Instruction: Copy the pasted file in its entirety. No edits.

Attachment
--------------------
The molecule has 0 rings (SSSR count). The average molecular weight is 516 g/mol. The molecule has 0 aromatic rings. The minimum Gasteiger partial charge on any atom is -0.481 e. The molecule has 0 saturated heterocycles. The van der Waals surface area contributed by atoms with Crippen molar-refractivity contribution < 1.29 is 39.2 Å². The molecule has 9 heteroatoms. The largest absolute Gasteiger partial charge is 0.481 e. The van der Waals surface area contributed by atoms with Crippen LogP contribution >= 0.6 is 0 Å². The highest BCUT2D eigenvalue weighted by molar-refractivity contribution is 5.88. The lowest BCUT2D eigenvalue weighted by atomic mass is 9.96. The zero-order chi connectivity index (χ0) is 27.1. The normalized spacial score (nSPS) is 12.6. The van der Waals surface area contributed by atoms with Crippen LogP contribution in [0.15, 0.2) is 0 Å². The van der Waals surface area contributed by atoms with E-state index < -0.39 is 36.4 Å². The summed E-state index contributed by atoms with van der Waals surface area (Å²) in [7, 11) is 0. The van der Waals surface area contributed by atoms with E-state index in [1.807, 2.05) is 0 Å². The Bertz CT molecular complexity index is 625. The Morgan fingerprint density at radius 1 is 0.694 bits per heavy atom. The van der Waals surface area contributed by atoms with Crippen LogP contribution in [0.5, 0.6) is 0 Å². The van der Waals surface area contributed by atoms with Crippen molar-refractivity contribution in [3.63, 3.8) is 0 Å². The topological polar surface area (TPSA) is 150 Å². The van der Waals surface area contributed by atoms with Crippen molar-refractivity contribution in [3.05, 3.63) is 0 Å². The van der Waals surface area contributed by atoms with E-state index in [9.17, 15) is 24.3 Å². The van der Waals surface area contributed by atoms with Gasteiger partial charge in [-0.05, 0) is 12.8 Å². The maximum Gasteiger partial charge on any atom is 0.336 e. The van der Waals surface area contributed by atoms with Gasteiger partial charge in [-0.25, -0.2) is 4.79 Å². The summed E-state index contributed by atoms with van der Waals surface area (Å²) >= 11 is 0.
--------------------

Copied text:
The molecule has 0 rings (SSSR count). The average molecular weight is 516 g/mol. The molecule has 0 aromatic rings. The minimum Gasteiger partial charge on any atom is -0.481 e. The molecule has 0 saturated heterocycles. The van der Waals surface area contributed by atoms with Crippen molar-refractivity contribution < 1.29 is 39.2 Å². The molecule has 9 heteroatoms. The largest absolute Gasteiger partial charge is 0.481 e. The van der Waals surface area contributed by atoms with Crippen LogP contribution >= 0.6 is 0 Å². The highest BCUT2D eigenvalue weighted by molar-refractivity contribution is 5.88. The lowest BCUT2D eigenvalue weighted by atomic mass is 9.96. The zero-order chi connectivity index (χ0) is 27.1. The normalized spacial score (nSPS) is 12.6. The van der Waals surface area contributed by atoms with Crippen LogP contribution in [0.15, 0.2) is 0 Å². The van der Waals surface area contributed by atoms with E-state index < -0.39 is 36.4 Å². The summed E-state index contributed by atoms with van der Waals surface area (Å²) in [7, 11) is 0. The van der Waals surface area contributed by atoms with E-state index in [1.807, 2.05) is 0 Å². The Bertz CT molecular complexity index is 625. The Morgan fingerprint density at radius 1 is 0.694 bits per heavy atom. The van der Waals surface area contributed by atoms with Crippen LogP contribution in [0.5, 0.6) is 0 Å². The van der Waals surface area contributed by atoms with Crippen molar-refractivity contribution in [3.63, 3.8) is 0 Å². The topological polar surface area (TPSA) is 150 Å². The van der Waals surface area contributed by atoms with Crippen molar-refractivity contribution in [3.05, 3.63) is 0 Å². The van der Waals surface area contributed by atoms with E-state index in [9.17, 15) is 24.3 Å². The van der Waals surface area contributed by atoms with Gasteiger partial charge in [-0.05, 0) is 12.8 Å². The maximum Gasteiger partial charge on any atom is 0.336 e. The van der Waals surface area contributed by atoms with Gasteiger partial charge in [-0.25, -0.2) is 4.79 Å². The summed E-state index contributed by atoms with van der Waals surface area (Å²) >= 11 is 0.